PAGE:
Our room accommodations in Zollikofen were simple, yet awesome!  It is a building, like a dorm hall, next to the Temple where patrons can stay for a very reasonable price.  It only cost our family 89 euros for 4 nights/5 days.  We had a discount because our 3 boys were paid for by the Stake.  But, if that was not the case it would have, still, only cost our family of 7, 174 euros for 4 nights/5 days.  Aaron and I had stayed at this maison d’hôtes 22 years ago.  Our memory was vague, but we did remind the children that the rooms would be small and filled with bunk beds.  What fun!!!!

I say that with all honesty!  What a blast we had as a family in this little room of ours!

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The biggest dilemma was deciding who would sleep where!  Each person received linens for the bed and a blanket.  We provided our own towels and any extra bedding we thought we would need.  We did not have room to bring anything extra, so what was given to us was what we used and it was very comfortable for all of us!  Because the room was so tight we had to make sure everything was always organized and in its’ place. Each person had a little locker at the end of the room where clothing could be hung up and shoes stored away.  Jack and Sophie loved this because they had their own locker and could lock it with a key if they wanted to!

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After a day of having our room like the first photos, a friend told us the bunks move and we would have more space if we moved things around.  We did and it gave us more space to move about.  Plus, the extra floor mattress could more easily be stored on top of another mattress with this new layout.  None of us were in the “dorm” room very much so we didn’t feel stressed about the space.  It worked great and everyone worked together to keep their space picked up!

The below photos are of the bathroom space.  Notice one small pedestal sink and a small stand up shower.  There were a few hooks to hang towels, coats, etc.  We really felt like we had to live the law of sacrifice and consecration in this tiny space.  It was a great reminder to Aaron and I and our family to work together so everyone could be happy!

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There was a communal kitchen in the basement of the “dorm” hall.  This, too, was a great reminder how everyone needed to share space, clean up after themselves and respect each others space.  The cafeteria area was lined with refrigerators and metal shelving for people to store their groceries.  Each person staying at the maison d’hôtes could use the needed shelving space.  We had one shelf in one of the refrigerators for our family and two metal shelves for our room temperature food.  Everyone could use the kitchen.  There were 10 small stations, 5 along a wall with a sink, and two stove top burners.  There were no ovens, only one microwave.  So meals had to be something that could be made on the stovetop.  Dishes, glasses, and silverware were all provided.  Everyone had to clean and wash what they used.  There was one wall devoted to dish towels and a large island for cutting and preparing food.  It was such a neat experience to “share” these spaces with everyone in the maison d’hôtes.  The youth had the kitchen every night from 6-7pm.  That was the only time non youth were not allowed in the space.  But, many adults were there helping prepare food for the youth.  It was so fun preparing and eating along side our friends!  It also allowed us to meet new people.  It was a great social setting and we all loved it!  There was a feeling of community that I have only felt on few occasions!  There was a feeling of true Zion that we experienced.  Everyone had to be of one heart and one mind to make the situation comfortable and enjoyable for all.  FANTASTIC!  The boys (all of us) really felt a sense of sadness as we packed up our car and drove away.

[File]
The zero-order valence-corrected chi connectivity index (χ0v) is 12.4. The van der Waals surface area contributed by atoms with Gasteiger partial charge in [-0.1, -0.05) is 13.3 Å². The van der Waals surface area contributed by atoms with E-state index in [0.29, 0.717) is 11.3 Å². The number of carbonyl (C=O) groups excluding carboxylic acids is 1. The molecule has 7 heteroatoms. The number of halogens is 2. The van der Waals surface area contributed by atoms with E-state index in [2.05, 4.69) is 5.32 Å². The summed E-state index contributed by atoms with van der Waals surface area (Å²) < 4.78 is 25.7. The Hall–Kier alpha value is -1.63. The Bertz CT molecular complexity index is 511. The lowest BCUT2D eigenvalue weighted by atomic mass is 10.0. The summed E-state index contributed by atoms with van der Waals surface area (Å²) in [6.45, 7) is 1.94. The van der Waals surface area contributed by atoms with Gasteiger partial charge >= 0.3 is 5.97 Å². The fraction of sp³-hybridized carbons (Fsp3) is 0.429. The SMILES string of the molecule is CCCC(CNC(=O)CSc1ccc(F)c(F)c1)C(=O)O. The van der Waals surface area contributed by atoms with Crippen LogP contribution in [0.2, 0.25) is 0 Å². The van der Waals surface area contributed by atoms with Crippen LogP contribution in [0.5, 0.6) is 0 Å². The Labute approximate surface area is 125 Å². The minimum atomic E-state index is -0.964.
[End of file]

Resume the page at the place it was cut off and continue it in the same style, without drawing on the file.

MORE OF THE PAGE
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Vernier, Switzerland

My maiden name is Vernier.  There is a small town outside of Genève that is called Vernier. 22 years ago Aaron and I visited this little town.  I come from strong European roots!  I am French, Swiss and Portuguese!  My Dad’s side is from all three countries and my Mom’s is from Switzerland.  When I was in Zollikofen I looked up Wittwer (my Mom’s maiden name) and I found many people in the Interlaken area of Switzerland, which was only a 45 minute- one hour car drive.  I wish we would have had time to stop and visit the few places, but I don’t need to visit to know where my roots are.  It’s no wonder I feel at home in Europe!

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This is a picture of my Grandma Ruth Vernier (Fortado), my Dad’s mom.  She is 100 years old this year and she is Portuguese.  We are hoping to make it to Portugal while we are in Europe, but I don’t think I will get to Madeira Island.  Madeira Island is where the Fortado family comes from.  I love knowing I am so close to my forefathers heritage!

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Are we in Utah?

On our journey to the Temple, as we were approaching the Alps a few of the children would occasionally look out the window and say, “I feel like we are on I-15 right now with those mountains ahead!”  Then the conversation quickly turned to how much everyone misses the mountains in Utah.  Sanilhac is nestled in the hills with mountain peaks in the distance, but we do not live in the mountains.  I personally LOVE the hill country and like the mountains, but that is just me.  The boys LOVE the mountains and have wonderful memories of being in the mountains and living near the mountains.  So, seeing the Alps was exciting for everyone in the car.  (Tristan already had been skiing in the Alps, but in a different area, so this was all new to him too.)  The children felt like they were back “home”.